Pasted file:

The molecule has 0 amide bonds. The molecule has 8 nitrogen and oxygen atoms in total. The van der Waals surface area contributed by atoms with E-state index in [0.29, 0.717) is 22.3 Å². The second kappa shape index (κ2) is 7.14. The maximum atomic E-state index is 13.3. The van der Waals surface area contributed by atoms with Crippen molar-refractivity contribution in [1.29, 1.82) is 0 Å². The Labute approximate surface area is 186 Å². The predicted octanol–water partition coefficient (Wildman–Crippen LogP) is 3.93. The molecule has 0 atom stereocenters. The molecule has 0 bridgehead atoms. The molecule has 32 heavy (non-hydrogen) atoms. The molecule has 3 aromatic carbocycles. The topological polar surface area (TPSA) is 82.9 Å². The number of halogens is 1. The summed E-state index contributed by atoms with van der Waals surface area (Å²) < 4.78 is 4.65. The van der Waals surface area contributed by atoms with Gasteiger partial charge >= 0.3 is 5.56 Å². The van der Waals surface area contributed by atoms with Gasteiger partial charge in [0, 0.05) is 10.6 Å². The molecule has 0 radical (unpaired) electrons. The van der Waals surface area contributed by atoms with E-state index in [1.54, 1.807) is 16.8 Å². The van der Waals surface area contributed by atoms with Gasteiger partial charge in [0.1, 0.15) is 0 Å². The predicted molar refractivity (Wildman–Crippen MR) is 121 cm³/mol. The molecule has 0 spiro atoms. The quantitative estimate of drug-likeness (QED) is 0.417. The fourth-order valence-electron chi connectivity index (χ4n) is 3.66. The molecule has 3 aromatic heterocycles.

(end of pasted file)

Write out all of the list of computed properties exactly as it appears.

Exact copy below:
The molecule has 0 amide bonds. The molecule has 8 nitrogen and oxygen atoms in total. The van der Waals surface area contributed by atoms with E-state index in [0.29, 0.717) is 22.3 Å². The second kappa shape index (κ2) is 7.14. The maximum atomic E-state index is 13.3. The van der Waals surface area contributed by atoms with Crippen molar-refractivity contribution in [1.29, 1.82) is 0 Å². The Labute approximate surface area is 186 Å². The predicted octanol–water partition coefficient (Wildman–Crippen LogP) is 3.93. The molecule has 0 atom stereocenters. The molecule has 0 bridgehead atoms. The molecule has 32 heavy (non-hydrogen) atoms. The molecule has 3 aromatic carbocycles. The topological polar surface area (TPSA) is 82.9 Å². The number of halogens is 1. The summed E-state index contributed by atoms with van der Waals surface area (Å²) < 4.78 is 4.65. The van der Waals surface area contributed by atoms with Gasteiger partial charge >= 0.3 is 5.56 Å². The van der Waals surface area contributed by atoms with Gasteiger partial charge in [0, 0.05) is 10.6 Å². The molecule has 0 radical (unpaired) electrons. The van der Waals surface area contributed by atoms with E-state index in [1.54, 1.807) is 16.8 Å². The van der Waals surface area contributed by atoms with Gasteiger partial charge in [0.1, 0.15) is 0 Å². The predicted molar refractivity (Wildman–Crippen MR) is 121 cm³/mol. The molecule has 0 spiro atoms. The quantitative estimate of drug-likeness (QED) is 0.417. The fourth-order valence-electron chi connectivity index (χ4n) is 3.66. The molecule has 3 aromatic heterocycles.